Palaszczuk and Pitt doing it by the numbers
The Palaszczuk Government has pledged to improve the Queensland economy by boosting growth and delivering jobs.
Tuesday’s State Budget was the focus – the third from Treasurer Curtis Pitt and last before the next State Election – and the hoped-for generator of those ambitious plans.
The Budget by the numbers
Among the initiatives announced were a construction program investing in social housing and infrastructure, skilling programs and apprenticeship incentives to boost employment of jobseekers and increases to front-line services in the areas of health, education and law enforcement.
Despite the ambition of the Budget to deliver growth and employment, the economic projections and assumptions embedded within the Budget financials indicate conditions will remain tough over the period ahead.
At 3 per cent annually, growth in Gross State Product (GSP) is forecast to accelerate modestly from current levels (2.75 per cent in 2016-17). The improved rate of economic growth is expected to translate into a lift for employment growth – rising from 1.25 per cent during 2016-17 to 1.75 per cent in 2020-21.
Despite the improvement in employment growth, the unemployment rate is forecast to remain stubbornly above 6 per cent during the outlook years. It appears the expanding population and rising workforce participation rates are the reasons for the elevated unemployment projections.
If these projections are realised, it will be a disappointing outcome. The long-term trend for Queensland economic growth has been 4.0 per cent since 1990 and has traditionally been higher than the national average.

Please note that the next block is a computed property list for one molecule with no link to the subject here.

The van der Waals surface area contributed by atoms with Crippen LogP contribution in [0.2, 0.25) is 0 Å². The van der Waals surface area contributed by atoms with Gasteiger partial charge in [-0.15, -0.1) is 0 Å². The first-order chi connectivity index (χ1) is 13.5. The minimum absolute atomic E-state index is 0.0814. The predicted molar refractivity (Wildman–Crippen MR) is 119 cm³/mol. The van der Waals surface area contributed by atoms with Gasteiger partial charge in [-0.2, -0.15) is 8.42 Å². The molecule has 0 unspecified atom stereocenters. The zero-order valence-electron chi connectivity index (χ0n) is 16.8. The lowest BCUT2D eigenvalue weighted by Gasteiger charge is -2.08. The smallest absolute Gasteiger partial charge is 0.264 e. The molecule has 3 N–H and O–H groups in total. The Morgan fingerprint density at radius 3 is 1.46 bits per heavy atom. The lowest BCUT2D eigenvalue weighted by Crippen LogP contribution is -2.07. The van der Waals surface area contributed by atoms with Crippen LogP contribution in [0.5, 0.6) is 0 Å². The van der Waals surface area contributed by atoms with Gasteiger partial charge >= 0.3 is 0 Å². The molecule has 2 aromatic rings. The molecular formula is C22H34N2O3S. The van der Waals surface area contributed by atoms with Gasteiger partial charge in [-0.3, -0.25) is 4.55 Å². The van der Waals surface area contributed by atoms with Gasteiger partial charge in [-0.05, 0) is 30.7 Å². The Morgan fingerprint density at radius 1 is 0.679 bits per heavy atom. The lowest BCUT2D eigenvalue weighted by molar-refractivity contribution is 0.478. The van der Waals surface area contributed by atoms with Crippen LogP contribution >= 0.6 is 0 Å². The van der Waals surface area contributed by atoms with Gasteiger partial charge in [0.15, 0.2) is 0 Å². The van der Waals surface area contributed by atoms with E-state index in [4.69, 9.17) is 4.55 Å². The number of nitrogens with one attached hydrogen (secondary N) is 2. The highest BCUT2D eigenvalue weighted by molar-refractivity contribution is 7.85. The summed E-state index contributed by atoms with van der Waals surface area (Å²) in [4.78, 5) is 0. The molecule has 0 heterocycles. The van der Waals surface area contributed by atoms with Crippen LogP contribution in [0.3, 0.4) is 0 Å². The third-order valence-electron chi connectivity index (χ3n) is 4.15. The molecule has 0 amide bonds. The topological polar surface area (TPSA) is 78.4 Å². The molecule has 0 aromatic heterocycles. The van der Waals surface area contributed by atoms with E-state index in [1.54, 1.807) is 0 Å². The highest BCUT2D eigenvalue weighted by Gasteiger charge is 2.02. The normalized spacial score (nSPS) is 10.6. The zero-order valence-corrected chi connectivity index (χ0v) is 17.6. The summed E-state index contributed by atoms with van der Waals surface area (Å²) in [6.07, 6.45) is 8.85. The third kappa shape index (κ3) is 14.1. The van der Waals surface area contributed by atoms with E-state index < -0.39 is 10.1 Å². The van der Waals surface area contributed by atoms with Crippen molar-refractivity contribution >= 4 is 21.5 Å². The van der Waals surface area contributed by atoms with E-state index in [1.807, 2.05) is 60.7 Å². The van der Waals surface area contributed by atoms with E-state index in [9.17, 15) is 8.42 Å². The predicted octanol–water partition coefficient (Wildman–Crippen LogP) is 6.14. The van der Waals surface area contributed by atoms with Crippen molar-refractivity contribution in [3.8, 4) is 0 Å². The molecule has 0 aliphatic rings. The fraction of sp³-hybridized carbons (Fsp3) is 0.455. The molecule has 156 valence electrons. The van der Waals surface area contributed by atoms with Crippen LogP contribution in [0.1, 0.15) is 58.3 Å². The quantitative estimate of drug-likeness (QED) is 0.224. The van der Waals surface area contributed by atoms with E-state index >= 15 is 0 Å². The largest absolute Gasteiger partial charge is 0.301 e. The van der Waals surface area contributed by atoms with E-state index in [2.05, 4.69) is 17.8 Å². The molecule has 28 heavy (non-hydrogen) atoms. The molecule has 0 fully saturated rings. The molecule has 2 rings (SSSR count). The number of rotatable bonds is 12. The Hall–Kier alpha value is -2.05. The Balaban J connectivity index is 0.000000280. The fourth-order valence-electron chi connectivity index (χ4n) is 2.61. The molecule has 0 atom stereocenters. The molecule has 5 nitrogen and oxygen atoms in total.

The Budget projects slower than trend growth going forward despite the strong levels of population growth during the forward years. If employment growth does not accelerate above the budget projections, the state will be facing an unemployment problem.
In the short term, the impact of Tropical Cyclone Debbie is estimated by Treasury to be approximately $2 billion in economic output (0.75 per cent of GSP) mostly over the 2016-17 and 2017-18 financial years. The impact will fall heaviest on the mining, agriculture and tourism sectors with output recovering at different speeds as infrastructure is repaired, crops re-planted and resorts under renovation re-open.
Revenue surge based on higher coal prices
The estimated level of revenue for the 2016-17 fiscal year jumped 10.7 per cent to $56.4 billion, led by a spike in royalties which almost doubled to $4.0 billion dollars for the past year. This is a substantial increase on the 2016-17 MYFER estimate of $55.0 billion.
Over the past decade, government revenues have grown at a rate of 5.8 per cent annually. At $56.4 billion (2016-17 fiscal year), revenue as a proportion of nominal GSP is 16.0 per cent.
Looking forward, the Budget expects the growth in revenues to slow considerably to an annual pace of 1.1 per cent in the period to 2020-21. The temporary boost from elevated coal prices is expected to reverse for the 2017-18 financial year, reducing royalty revenue by $900 million, while lower dividend payments from Government-Owned Corporations (GOCs) will also impact the budget bottom line.